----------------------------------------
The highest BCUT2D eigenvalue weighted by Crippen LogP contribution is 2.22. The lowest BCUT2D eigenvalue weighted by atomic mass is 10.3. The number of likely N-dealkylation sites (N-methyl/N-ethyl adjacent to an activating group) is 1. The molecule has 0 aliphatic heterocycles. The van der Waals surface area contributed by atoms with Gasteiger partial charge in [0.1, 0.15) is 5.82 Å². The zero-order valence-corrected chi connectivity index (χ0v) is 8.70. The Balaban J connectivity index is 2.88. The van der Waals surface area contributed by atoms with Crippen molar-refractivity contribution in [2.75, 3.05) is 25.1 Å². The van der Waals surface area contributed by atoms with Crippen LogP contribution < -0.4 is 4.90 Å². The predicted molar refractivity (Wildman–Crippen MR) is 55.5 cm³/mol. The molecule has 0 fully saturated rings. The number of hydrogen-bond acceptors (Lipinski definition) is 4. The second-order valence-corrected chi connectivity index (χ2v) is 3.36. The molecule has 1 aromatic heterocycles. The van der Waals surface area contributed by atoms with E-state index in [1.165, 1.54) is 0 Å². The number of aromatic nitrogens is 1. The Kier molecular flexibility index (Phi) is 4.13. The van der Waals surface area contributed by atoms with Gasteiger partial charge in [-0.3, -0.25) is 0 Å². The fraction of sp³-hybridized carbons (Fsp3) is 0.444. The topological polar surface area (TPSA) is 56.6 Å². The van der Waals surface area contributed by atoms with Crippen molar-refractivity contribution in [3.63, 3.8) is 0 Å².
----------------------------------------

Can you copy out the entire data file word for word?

The highest BCUT2D eigenvalue weighted by Crippen LogP contribution is 2.22. The lowest BCUT2D eigenvalue weighted by atomic mass is 10.3. The number of likely N-dealkylation sites (N-methyl/N-ethyl adjacent to an activating group) is 1. The molecule has 0 aliphatic heterocycles. The van der Waals surface area contributed by atoms with Gasteiger partial charge in [0.1, 0.15) is 5.82 Å². The zero-order valence-corrected chi connectivity index (χ0v) is 8.70. The Balaban J connectivity index is 2.88. The van der Waals surface area contributed by atoms with Crippen molar-refractivity contribution in [2.75, 3.05) is 25.1 Å². The van der Waals surface area contributed by atoms with Crippen LogP contribution < -0.4 is 4.90 Å². The predicted molar refractivity (Wildman–Crippen MR) is 55.5 cm³/mol. The molecule has 0 fully saturated rings. The number of hydrogen-bond acceptors (Lipinski definition) is 4. The second-order valence-corrected chi connectivity index (χ2v) is 3.36. The molecule has 1 aromatic heterocycles. The van der Waals surface area contributed by atoms with E-state index in [1.165, 1.54) is 0 Å². The number of aromatic nitrogens is 1. The Kier molecular flexibility index (Phi) is 4.13. The van der Waals surface area contributed by atoms with Gasteiger partial charge in [-0.3, -0.25) is 0 Å². The fraction of sp³-hybridized carbons (Fsp3) is 0.444. The topological polar surface area (TPSA) is 56.6 Å². The van der Waals surface area contributed by atoms with Crippen molar-refractivity contribution in [3.63, 3.8) is 0 Å².